My favorite way to win a prize at a state fair or amusement park when I was a kid was by challenging the person who guessed weights. They rarely ever got mine right so it was an easy victory. If I ever have to choose a carnie job that would be the one I’d want. I think I’d have a better success rate than most of the ones I met because I’ve developed a knack for accurately guessing people’s weight. It helps that I have a lot of data to draw from (since I am comfortable telling anyone and practically everyone how much I weigh at any given time, people are pretty comfortable sharing their weight with me). What also helps is that I understand the subjectivity of weight.

It seems to me that most people have preconceived notions about weight. Like, if someone weights less than 100 pounds it is assumed they are probably anorexic and if a woman weighs more than 150 pounds or a man exceeds 200 they must be overweight. These ideas are absolutely ridiculous! I have friends who are healthy at a mere 90 something pounds and others who are trim and thin at 210 pounds. There are men in my life who would be overweight at 180 pounds and women I know who could be underweight at 180. Outside of the unique context of each individual person, these numbers have no real meaning.

Bone density, height, muscle mass and, of course, fat all play a large part in determining what someone weighs. It is by looking at each person as an individual, seeing their unique attributes, that I’m able to guess pretty well what weight range they fall into. But this guess isn’t ever a judgement because that number alone doesn’t determine if they are healthy or not.

Age, physical activity, and overall physical well-being in combination with those other factor all play a role in what weight is ideal for each individual person. This complexity of weight is part of what makes it so interesting to me. It is also what makes it so hard to determine what a “healthy” weight is for another person or even yourself. For all of us, these factors change throughout our lives. There may be a time when [insert number] is the best weight for you and a time when it isn’t.

I like being open about what I weigh because it creates the opportunity to talk about the assumptions and misconceptions that we have about weight. One of the first things that I discovered is that many thin people feel as scrutinized and sensitive about their weight as heavy people do. My best friend Nichelle and sister Christa are great examples. Nichelle is 5’ 10” with a medium to large frame and enjoys lifting weights so she never weighs less than 160 lbs. Whenever she admits her weight, people often feel a need to “comfort” her that she only weighs “that much” because she has so much muscle. What they are implying is that they think she weighs more than they expected, so they have to rationalize it to themselves. My sister Christa is on the other end of that spectrum. She’s 5’ 10” with a very small frame and hasn’t ever seriously worked out. She rarely weighs much more than 125 pounds. She grew up with doctors suspecting she had an eating disorder because she didn’t fall into the “healthy” weight zone on their BMI chart. For her, that weight is normal.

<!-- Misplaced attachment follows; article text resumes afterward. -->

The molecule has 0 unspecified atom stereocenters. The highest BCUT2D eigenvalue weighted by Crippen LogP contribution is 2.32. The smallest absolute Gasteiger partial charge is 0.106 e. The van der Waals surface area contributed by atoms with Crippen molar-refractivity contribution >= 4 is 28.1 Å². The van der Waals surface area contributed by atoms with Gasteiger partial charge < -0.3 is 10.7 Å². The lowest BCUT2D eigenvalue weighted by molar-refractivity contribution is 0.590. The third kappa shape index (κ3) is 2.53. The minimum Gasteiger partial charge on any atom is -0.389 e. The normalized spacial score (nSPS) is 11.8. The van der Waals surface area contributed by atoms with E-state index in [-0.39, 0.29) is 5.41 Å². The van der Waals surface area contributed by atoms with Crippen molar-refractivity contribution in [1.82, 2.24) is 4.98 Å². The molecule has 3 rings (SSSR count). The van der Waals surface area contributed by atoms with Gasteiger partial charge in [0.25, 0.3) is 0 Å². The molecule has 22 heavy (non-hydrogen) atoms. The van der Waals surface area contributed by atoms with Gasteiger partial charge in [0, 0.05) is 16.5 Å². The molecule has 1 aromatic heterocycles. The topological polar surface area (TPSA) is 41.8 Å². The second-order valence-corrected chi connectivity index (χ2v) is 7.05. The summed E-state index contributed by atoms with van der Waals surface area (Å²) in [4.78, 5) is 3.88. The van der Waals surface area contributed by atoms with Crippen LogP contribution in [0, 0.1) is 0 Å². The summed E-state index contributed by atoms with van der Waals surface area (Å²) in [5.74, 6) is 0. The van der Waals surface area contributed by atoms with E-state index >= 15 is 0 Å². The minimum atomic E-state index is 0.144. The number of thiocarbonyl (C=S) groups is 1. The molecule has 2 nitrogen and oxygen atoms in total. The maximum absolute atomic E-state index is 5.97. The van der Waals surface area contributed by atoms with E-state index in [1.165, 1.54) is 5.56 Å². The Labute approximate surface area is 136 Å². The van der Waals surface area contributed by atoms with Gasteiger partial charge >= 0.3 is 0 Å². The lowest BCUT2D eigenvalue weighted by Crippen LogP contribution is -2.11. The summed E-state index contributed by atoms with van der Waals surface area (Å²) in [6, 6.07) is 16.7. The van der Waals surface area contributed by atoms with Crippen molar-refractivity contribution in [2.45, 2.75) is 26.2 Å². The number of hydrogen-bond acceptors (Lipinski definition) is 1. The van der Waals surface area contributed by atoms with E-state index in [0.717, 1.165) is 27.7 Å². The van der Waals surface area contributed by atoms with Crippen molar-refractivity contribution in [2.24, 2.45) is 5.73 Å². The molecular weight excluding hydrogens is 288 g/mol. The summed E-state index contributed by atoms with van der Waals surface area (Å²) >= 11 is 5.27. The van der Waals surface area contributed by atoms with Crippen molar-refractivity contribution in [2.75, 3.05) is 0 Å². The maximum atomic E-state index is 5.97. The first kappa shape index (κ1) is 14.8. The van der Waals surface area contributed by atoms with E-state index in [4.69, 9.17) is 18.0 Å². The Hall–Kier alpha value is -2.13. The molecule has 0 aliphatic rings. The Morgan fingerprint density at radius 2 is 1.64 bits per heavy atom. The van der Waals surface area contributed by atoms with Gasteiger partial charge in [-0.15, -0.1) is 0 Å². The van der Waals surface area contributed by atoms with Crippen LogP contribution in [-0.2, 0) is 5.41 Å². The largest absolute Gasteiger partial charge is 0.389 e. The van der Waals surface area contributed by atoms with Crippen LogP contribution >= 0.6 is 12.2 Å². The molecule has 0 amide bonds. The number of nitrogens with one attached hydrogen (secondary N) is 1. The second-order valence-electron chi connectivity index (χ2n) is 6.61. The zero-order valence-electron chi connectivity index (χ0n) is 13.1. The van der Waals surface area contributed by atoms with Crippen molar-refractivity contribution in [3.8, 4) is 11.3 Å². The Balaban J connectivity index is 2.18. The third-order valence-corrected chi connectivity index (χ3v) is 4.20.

There is an odd comfort in realizing that most of us—overweight or not— feel like our weight doesn’t measure up to our culture’s expectations. It bridges the gap that we can feel exists between us and it creates the opportunity for us to realize that we can’t judge ourselves based off of these inaccurate notions of what is and isn’t healthy. In my opinion, we shouldn’t judge ourselves off of these numbers at all.

I don’t need a scale to tell me when I could use to change my habits and burn some fat. It certainly can’t tell me when I could use to gain some more muscle (moving into a new apartment, struggling to lift half of my furniture and boxes, made me realize that). I think most of us know our bodies well enough to know when change is needed. The number I see blinking back at me on my scale may confirm what I already know but it always has to be interpreted though my knowledge of what is healthy for me as an individual, not what is perceived to be healthy for me by others.

Even though this number is subjective, it can be a powerful act to stand up and publicly state what your weight is. At least, that is how I feel about it. I feel like it is a way of saying, “Whether you approve of my weight or not, this is what it is. And I am okay with it.” Even when I know that my habits could use some improvement and I could use to get my body into better shape, I still find it important to own the weight I am at and accept that, ideal or not, this is me.

Feature image by Scott Webb.

One thought on “Maybe We Shouldn’t Be So Scared of the Scale

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